HiveMind.

“HiveMInd” on site

“HiveMind” in Fort Collins, Colorado

When I proposed “Growing Together” for the Poudre River Public Library here in Fort Collins, I’d also included an idea for an outdoor piece that related to the idea of the hivemind. The committee liked it so much, they elected to work towards raising the money to purchase it (“Growing Together” was a percent-for-art portion of the new construction.) It took a while, but they managed to get the funding together. It turned into a really fun project, requiring that I stretch a bit and recruit the services of some outside vendors that I hadn’t worked with before. I’ve been growing more and more frustrated with the negative impacts welding has on the sheet metal I work with – the heat tends to warp and distort the sheets, plus the welds themselves need cleaning up through grinding and polishing. “HiveMind” ended up still requiring quite a bit of welding, but the key parts that make the design “sing” are pure assemblage. I’d like to push this idea even further in the future to eliminate welding altogether – the idea of not having to chase any welds coupled with the problem-solving involved intrigues me no end.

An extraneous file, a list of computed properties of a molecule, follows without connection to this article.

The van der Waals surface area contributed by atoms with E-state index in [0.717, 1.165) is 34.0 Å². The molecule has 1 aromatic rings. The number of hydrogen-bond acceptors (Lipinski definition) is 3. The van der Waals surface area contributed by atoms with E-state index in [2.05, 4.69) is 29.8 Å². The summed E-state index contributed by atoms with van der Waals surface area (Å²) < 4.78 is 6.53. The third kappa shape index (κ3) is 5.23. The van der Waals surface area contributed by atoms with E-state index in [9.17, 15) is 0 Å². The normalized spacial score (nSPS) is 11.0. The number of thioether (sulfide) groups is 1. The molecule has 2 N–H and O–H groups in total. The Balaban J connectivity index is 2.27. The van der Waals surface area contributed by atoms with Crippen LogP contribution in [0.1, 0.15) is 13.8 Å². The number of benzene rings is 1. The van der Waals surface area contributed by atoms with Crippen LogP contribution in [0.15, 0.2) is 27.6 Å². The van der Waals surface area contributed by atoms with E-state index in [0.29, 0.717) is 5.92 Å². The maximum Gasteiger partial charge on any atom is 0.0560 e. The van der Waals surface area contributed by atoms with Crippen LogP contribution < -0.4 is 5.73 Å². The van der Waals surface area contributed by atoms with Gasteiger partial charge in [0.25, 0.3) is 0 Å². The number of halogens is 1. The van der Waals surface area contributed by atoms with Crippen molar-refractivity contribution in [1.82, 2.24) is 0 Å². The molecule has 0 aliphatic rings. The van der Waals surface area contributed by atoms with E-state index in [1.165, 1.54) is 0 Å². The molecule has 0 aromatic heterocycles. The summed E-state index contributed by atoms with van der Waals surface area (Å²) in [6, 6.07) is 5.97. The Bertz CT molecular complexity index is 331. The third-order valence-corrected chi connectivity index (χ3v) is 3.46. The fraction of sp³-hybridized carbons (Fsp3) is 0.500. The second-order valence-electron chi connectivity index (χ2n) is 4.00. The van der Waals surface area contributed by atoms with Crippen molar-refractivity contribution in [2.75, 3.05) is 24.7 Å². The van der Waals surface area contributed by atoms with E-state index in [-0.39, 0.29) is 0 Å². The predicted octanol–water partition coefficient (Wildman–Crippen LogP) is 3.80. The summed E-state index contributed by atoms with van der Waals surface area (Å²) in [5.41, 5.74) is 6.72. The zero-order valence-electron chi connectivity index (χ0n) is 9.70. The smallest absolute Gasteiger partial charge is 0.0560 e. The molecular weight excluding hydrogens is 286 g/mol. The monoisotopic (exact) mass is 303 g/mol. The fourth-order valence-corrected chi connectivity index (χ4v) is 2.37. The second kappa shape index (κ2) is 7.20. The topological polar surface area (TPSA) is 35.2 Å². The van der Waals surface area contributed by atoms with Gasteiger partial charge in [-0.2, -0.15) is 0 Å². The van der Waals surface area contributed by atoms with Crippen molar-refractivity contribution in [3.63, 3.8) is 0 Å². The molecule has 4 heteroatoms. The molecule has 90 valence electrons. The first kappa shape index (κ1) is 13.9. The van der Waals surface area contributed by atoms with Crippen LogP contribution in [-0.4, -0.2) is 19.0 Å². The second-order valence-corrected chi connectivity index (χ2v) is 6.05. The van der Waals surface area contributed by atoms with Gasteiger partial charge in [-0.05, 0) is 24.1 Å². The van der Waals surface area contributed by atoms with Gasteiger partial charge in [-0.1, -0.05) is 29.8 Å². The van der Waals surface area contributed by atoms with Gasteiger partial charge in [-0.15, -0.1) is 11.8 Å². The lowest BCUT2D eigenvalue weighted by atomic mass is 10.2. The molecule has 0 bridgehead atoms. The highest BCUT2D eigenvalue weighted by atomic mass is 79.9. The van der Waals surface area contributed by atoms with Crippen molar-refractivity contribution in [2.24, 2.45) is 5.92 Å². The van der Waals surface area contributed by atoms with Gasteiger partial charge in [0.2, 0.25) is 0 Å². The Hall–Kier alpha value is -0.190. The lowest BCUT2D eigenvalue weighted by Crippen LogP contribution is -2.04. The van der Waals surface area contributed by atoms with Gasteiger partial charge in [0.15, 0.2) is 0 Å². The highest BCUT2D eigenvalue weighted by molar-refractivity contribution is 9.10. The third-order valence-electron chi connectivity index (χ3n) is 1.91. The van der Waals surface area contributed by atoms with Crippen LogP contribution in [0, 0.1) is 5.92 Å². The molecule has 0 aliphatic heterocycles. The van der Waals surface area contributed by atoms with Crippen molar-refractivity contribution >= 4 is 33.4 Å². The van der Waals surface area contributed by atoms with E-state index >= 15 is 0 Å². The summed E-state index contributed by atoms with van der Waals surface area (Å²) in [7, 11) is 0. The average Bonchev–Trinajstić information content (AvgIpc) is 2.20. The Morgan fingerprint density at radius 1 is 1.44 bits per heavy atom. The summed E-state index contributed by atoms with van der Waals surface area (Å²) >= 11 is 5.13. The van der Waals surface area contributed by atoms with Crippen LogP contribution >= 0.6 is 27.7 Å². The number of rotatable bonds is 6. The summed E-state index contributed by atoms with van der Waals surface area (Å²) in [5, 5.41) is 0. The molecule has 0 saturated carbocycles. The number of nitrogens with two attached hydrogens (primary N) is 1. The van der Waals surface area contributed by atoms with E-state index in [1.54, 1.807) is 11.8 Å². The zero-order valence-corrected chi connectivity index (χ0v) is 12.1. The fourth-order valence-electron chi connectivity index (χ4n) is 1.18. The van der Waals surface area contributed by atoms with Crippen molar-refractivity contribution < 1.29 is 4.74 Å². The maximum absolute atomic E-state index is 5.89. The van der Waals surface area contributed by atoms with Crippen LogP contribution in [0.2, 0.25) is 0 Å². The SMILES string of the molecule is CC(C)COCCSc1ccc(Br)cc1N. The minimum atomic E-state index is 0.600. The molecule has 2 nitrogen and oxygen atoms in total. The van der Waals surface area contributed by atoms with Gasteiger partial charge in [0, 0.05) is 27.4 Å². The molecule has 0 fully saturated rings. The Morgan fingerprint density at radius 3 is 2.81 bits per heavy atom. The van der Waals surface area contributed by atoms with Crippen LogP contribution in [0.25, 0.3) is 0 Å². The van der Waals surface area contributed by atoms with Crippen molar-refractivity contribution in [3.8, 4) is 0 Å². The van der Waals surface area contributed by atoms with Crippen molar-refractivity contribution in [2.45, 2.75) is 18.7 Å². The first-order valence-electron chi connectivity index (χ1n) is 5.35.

A hive mind is the emergent property of apparent sentience that arises from the behaviors of a colony of individuals. Just as your neurons, without individual intelligence, interact as a unit to become a brain, so one can view a hive of bees or a colony of ants interacting as a unit to become a mind.  The whole has behaviors, memories and characteristics that could not be predicted by studying an individual. The idea that the behaviors of the individuals in a society, on a planet or on a network, might interact as a whole to exhibit behaviors that were beyond the ken of parts.

“HiveMind” consists of a central monolith with two sides faced with polished stainless steel hexagons. On one side these hexes are flat, in essence creating a mirror. The opposite side has hexagons which are rolled to make each one slightly convex – also creating a mirror, but one where the reflected subject is broken up into multiple images. I’m hoping to orient the piece such that the viewer sees oneself reflected as a whole, with the library in the background – symbolizing ones integration into the community formed around and within the library. Moving around to the other side of the sculpture, one then sees multiple reflected images, symbolizing the individual members and highlighting their importance to the culture of the library. Thematically, the sculpture is striving to accentuate both the collective community of the library and each person’s importance to that community.

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